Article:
A Calgary couple infuses a historic home with worldly style.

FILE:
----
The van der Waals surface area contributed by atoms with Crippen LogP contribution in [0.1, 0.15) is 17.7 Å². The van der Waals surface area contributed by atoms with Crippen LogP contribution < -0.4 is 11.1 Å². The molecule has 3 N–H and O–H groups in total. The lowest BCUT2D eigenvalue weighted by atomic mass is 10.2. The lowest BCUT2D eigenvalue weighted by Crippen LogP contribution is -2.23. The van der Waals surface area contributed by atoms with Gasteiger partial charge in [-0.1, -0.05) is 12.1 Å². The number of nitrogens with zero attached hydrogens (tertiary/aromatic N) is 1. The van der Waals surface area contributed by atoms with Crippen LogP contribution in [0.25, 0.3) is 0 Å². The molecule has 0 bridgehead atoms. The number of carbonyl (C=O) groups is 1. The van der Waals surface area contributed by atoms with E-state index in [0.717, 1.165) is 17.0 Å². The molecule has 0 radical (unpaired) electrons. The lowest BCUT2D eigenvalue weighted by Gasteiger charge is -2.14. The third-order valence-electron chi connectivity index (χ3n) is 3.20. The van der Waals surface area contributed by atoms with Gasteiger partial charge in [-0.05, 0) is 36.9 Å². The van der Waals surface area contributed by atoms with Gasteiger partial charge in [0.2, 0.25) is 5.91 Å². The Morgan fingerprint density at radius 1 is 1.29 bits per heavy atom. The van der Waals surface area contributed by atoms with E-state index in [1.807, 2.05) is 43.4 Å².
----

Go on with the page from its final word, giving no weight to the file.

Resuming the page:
When Peggy and John Webb moved to Dubai in 1998, they fell in love with the local design culture: vivid jewel tones, rich fabrics, rustic textures. Something about that journey triggered a shift in both of them; on their return to Calgary, they were eager to recreate some of that intensity back home in the Prairies. “Maybe because we took the risk of going there, we became less risk resistant,” says Peggy. And while the current incarnation of their home may have been sparked by their Middle Eastern stint, the Webbs’ aesthetic has evolved over decades of living in interesting and unusual spaces—from a duplex in the Notre-Dame-de-Grâce neighbourhood of Montreal to this historic, 1,100-square-foot coach house in the Mount Royal neighbourhood of Calgary. Built in 1911, the Tudor Revival building was essentially a garage on the estate of Louis Strong, an American businessman who bought land from the CPR as part of the development of an upscale residential district then known as American Hill. Today, many of those original stately homes have disappeared. The Webbs’ coach house is one of the remaining few. Peggy is a retired psychologist and John’s a lawyer, but both have a keen interest in design and architecture that translates into a passion for restoration. The structure was in such poor shape it had to be gutted to the studs and modernized with proper insulation, wiring and heating. They also blew out the upstairs walls and an ugly shed dormer, re-twinned the original steep-pitched north dormers and opened up the second floor as much as structurally possible to create a vaulted ceiling. “Our vision was always to restore the house more or less to the era,” says Peggy. “We’ve tried to use style and materials that were true to the 1900s.” They picked up octagonal mullion windows that matched a neighbouring turn-of-the-century house (now sadly demolished), a claw-foot tub was rescued from the backyard and a similar-era pedestal sink was found at a local salvage yard. Original oak floors were refinished and mouldings added. “This little house,” as Peggy lovingly calls it, is now a storehouse for curios that reflect the couple’s travels and history together, whether it’s a chest of drawers handed down from John’s mother or an elephant statue from an Indian enclave of Dubai. Tchotchkes like a two-dollar cross from Salt Spring Island are strung over vintage sconces from an old movie theatre in Buffalo. A glass-orb finial sits atop a newel post, reflecting the stairway gallery of artwork and photographs from Old Montreal. It’s one of many finds from the couple’s friend, local iconoclastic designer Coco Cran. “We’ve always had Coco help us express our ideas,” says Peggy. That expression includes an underlying sense of play. Despite the strong tie to tradition and the building’s origins, there’s an eclectic mix of old and new and fine and rustic that’s modern in spirit. A classic bust sits on a mantel that’s almost stark, a minimal custom-cut piece of glass. And the coach house itself is in the beating heart of Calgary; Mount Royal is within walking distance of downtown, 17th Street’s boutiques and the Mission District. It’s a vibe Peggy loves. “I always thought if I could live anywhere it’d be in a brownstone in New York City,” she says. “So, in some ways, that’s kind of the idea, to have a cozy space in the inner city.” A sense of coziness is developed throughout the whimsical design and colour palette, from the lush red of the bedroom to the opulent greys of the main living space. The rich and textural layering, jewel tones and patina stem from all those artifacts, rugs and raw-silk fabrics brought back from travels. But, while the latest palette and style permutation may be inspired by their latest trip the Middle East, the charm of the space spans more than four decades of collection. “I think what we’ve done is just put in things that we like,” says Peggy. And that’s risk-free. wl